In Norman MacCaig’s “Assisi”, we are introduced to a rejected, deformed beggar, sitting outside the church of St. Francis; and it is through this beggar that MacCaig explores the theme of hypocrisy. Written from a personal experience, “Assisi” tells the story of the beggar outside the churches of St. Francis – a priest who could talk to birds and is deemed to help the poor – who is ignored by any who pass through its doors. As the poem goes on we see more and more examples of hypocrisy through the reactions of various people to the beggar.
Straight away, MacCaig describes in detail the “dwarf with his hands on backwards”. This metaphor instantly catches the reader’s attention and shows them that the beggar is deformed and very unfortunate - this sentence also makes the reader feel sympathy towards the dwarf, sympathy that we later see is only felt in MacCaig. There is a distinct contrast brought about in the first stanza, in that St. Francis is described as the:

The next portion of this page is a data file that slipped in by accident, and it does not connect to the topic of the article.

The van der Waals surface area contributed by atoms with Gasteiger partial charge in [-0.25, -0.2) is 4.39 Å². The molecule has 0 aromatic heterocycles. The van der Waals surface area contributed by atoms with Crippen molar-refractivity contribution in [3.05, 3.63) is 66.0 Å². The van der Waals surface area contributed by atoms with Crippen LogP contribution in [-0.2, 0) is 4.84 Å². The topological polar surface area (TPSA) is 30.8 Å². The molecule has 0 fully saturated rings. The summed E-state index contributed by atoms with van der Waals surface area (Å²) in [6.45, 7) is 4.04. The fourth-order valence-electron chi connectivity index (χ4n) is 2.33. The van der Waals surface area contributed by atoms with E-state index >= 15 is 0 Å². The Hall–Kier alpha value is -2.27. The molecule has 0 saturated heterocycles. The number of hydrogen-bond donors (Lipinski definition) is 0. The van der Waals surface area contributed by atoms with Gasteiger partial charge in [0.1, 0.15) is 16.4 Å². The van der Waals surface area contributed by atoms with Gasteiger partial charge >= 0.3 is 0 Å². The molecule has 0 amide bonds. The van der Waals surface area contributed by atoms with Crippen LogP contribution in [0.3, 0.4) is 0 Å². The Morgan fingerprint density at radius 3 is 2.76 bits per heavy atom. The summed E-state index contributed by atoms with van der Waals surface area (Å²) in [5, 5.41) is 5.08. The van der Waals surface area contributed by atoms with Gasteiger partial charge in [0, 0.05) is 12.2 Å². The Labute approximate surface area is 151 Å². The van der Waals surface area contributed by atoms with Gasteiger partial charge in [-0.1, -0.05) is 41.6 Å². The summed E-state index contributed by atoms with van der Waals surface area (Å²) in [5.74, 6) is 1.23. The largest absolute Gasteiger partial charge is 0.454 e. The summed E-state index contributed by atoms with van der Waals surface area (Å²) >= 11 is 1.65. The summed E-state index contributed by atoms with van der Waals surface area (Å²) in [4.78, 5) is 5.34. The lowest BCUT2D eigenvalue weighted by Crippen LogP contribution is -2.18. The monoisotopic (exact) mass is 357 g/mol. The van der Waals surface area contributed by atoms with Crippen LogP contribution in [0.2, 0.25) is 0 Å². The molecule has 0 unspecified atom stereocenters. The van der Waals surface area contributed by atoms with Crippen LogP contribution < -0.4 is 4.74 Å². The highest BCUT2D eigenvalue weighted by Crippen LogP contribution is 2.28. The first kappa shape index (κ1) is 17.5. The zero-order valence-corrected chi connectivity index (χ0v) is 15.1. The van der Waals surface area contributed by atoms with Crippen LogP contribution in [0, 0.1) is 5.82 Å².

“brother of the poor,”
This suggests that St. Francis was dedicated to helping the poor, so why is there a man outside starving and penniless? This shows hypocrisy in that the churches were built in honour of helping the poor, and yet there is still suffering on its grounds and noone is doing anything to change this.
The second stanza tells about the inside of the church - the walls covered in frescoes, the priest of the church, and the tourists who visit it – and how this further explores the theme of hypocrisy. MacCaig recalls how the priest told of the frescoes, how they were designed to show those that don’t know about God and his goodness. MacCaig seems bored by this explanation, as his words are strung together in long, bland sentences. The poet is being somewhat ironic through his use of repetition on the words “clever”/”cleverness”:
the explanation and
This emphasises the irony, as he is clearly not impressed by the priest’s performance,...